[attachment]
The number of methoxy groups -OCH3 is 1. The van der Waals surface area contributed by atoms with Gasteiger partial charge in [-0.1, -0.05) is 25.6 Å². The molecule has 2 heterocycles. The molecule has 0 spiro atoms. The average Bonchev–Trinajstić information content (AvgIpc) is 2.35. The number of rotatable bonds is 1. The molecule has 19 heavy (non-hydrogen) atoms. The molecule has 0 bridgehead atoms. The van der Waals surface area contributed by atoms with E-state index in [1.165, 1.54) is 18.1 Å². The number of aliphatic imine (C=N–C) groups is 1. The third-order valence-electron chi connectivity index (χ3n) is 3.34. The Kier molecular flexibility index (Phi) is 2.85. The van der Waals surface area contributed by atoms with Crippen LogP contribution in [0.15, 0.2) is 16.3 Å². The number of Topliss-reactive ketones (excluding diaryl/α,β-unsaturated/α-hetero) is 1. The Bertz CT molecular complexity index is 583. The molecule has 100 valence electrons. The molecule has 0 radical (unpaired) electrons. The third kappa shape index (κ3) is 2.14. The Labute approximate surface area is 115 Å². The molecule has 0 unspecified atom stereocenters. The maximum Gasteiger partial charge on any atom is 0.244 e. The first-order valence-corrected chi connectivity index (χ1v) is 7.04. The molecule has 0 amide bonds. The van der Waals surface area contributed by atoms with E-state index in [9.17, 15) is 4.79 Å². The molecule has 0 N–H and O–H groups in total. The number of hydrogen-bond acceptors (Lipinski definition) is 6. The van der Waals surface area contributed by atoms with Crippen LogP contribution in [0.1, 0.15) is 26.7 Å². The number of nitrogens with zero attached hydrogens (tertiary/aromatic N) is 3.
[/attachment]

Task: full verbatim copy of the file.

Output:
The number of methoxy groups -OCH3 is 1. The van der Waals surface area contributed by atoms with Gasteiger partial charge in [-0.1, -0.05) is 25.6 Å². The molecule has 2 heterocycles. The molecule has 0 spiro atoms. The average Bonchev–Trinajstić information content (AvgIpc) is 2.35. The number of rotatable bonds is 1. The molecule has 19 heavy (non-hydrogen) atoms. The molecule has 0 bridgehead atoms. The van der Waals surface area contributed by atoms with E-state index in [1.165, 1.54) is 18.1 Å². The number of aliphatic imine (C=N–C) groups is 1. The third-order valence-electron chi connectivity index (χ3n) is 3.34. The Kier molecular flexibility index (Phi) is 2.85. The van der Waals surface area contributed by atoms with Crippen LogP contribution in [0.15, 0.2) is 16.3 Å². The number of Topliss-reactive ketones (excluding diaryl/α,β-unsaturated/α-hetero) is 1. The Bertz CT molecular complexity index is 583. The molecule has 100 valence electrons. The molecule has 0 radical (unpaired) electrons. The third kappa shape index (κ3) is 2.14. The Labute approximate surface area is 115 Å². The molecule has 0 unspecified atom stereocenters. The maximum Gasteiger partial charge on any atom is 0.244 e. The first-order valence-corrected chi connectivity index (χ1v) is 7.04. The molecule has 0 amide bonds. The van der Waals surface area contributed by atoms with E-state index in [9.17, 15) is 4.79 Å². The molecule has 0 N–H and O–H groups in total. The number of hydrogen-bond acceptors (Lipinski definition) is 6. The van der Waals surface area contributed by atoms with Crippen LogP contribution in [0.1, 0.15) is 26.7 Å². The number of nitrogens with zero attached hydrogens (tertiary/aromatic N) is 3.